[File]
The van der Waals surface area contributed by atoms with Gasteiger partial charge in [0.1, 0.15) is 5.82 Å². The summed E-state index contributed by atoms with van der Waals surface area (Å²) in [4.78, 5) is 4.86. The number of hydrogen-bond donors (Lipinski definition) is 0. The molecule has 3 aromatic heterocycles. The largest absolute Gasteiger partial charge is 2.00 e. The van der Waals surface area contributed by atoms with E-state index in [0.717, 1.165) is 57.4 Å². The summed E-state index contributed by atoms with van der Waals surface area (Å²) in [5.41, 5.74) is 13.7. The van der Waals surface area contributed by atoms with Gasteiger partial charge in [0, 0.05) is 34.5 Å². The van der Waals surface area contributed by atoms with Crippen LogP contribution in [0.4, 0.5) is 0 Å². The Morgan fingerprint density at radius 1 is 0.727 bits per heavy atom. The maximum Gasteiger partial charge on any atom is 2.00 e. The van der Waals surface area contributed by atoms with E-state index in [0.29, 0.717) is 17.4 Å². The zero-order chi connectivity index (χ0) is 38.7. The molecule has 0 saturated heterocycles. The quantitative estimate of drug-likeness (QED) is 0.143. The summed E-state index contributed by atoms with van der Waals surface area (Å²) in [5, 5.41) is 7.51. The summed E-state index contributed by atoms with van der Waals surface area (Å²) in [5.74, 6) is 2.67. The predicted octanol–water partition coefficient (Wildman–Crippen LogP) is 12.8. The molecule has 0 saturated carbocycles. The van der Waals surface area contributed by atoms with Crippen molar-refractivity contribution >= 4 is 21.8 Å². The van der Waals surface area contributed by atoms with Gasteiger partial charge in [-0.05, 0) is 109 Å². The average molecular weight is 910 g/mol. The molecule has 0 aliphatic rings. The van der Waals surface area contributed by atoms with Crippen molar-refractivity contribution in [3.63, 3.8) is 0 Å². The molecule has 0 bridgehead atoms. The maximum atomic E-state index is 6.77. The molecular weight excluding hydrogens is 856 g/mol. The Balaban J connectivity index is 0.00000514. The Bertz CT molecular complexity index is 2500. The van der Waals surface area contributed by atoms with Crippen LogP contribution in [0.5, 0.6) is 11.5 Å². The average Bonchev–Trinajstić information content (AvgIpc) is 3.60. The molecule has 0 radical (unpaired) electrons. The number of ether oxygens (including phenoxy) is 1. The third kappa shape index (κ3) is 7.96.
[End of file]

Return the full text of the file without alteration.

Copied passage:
The van der Waals surface area contributed by atoms with Gasteiger partial charge in [0.1, 0.15) is 5.82 Å². The summed E-state index contributed by atoms with van der Waals surface area (Å²) in [4.78, 5) is 4.86. The number of hydrogen-bond donors (Lipinski definition) is 0. The molecule has 3 aromatic heterocycles. The largest absolute Gasteiger partial charge is 2.00 e. The van der Waals surface area contributed by atoms with E-state index in [0.717, 1.165) is 57.4 Å². The summed E-state index contributed by atoms with van der Waals surface area (Å²) in [5.41, 5.74) is 13.7. The van der Waals surface area contributed by atoms with Gasteiger partial charge in [0, 0.05) is 34.5 Å². The van der Waals surface area contributed by atoms with Crippen LogP contribution in [0.4, 0.5) is 0 Å². The Morgan fingerprint density at radius 1 is 0.727 bits per heavy atom. The maximum Gasteiger partial charge on any atom is 2.00 e. The van der Waals surface area contributed by atoms with E-state index in [0.29, 0.717) is 17.4 Å². The zero-order chi connectivity index (χ0) is 38.7. The molecule has 0 saturated heterocycles. The quantitative estimate of drug-likeness (QED) is 0.143. The summed E-state index contributed by atoms with van der Waals surface area (Å²) in [5, 5.41) is 7.51. The summed E-state index contributed by atoms with van der Waals surface area (Å²) in [5.74, 6) is 2.67. The predicted octanol–water partition coefficient (Wildman–Crippen LogP) is 12.8. The molecule has 0 saturated carbocycles. The van der Waals surface area contributed by atoms with Crippen molar-refractivity contribution >= 4 is 21.8 Å². The van der Waals surface area contributed by atoms with Gasteiger partial charge in [-0.05, 0) is 109 Å². The average molecular weight is 910 g/mol. The molecule has 0 aliphatic rings. The van der Waals surface area contributed by atoms with Crippen molar-refractivity contribution in [3.63, 3.8) is 0 Å². The molecule has 0 bridgehead atoms. The maximum atomic E-state index is 6.77. The molecular weight excluding hydrogens is 856 g/mol. The Balaban J connectivity index is 0.00000514. The Bertz CT molecular complexity index is 2500. The van der Waals surface area contributed by atoms with Crippen LogP contribution in [0.5, 0.6) is 11.5 Å². The average Bonchev–Trinajstić information content (AvgIpc) is 3.60. The molecule has 0 radical (unpaired) electrons. The number of ether oxygens (including phenoxy) is 1. The third kappa shape index (κ3) is 7.96.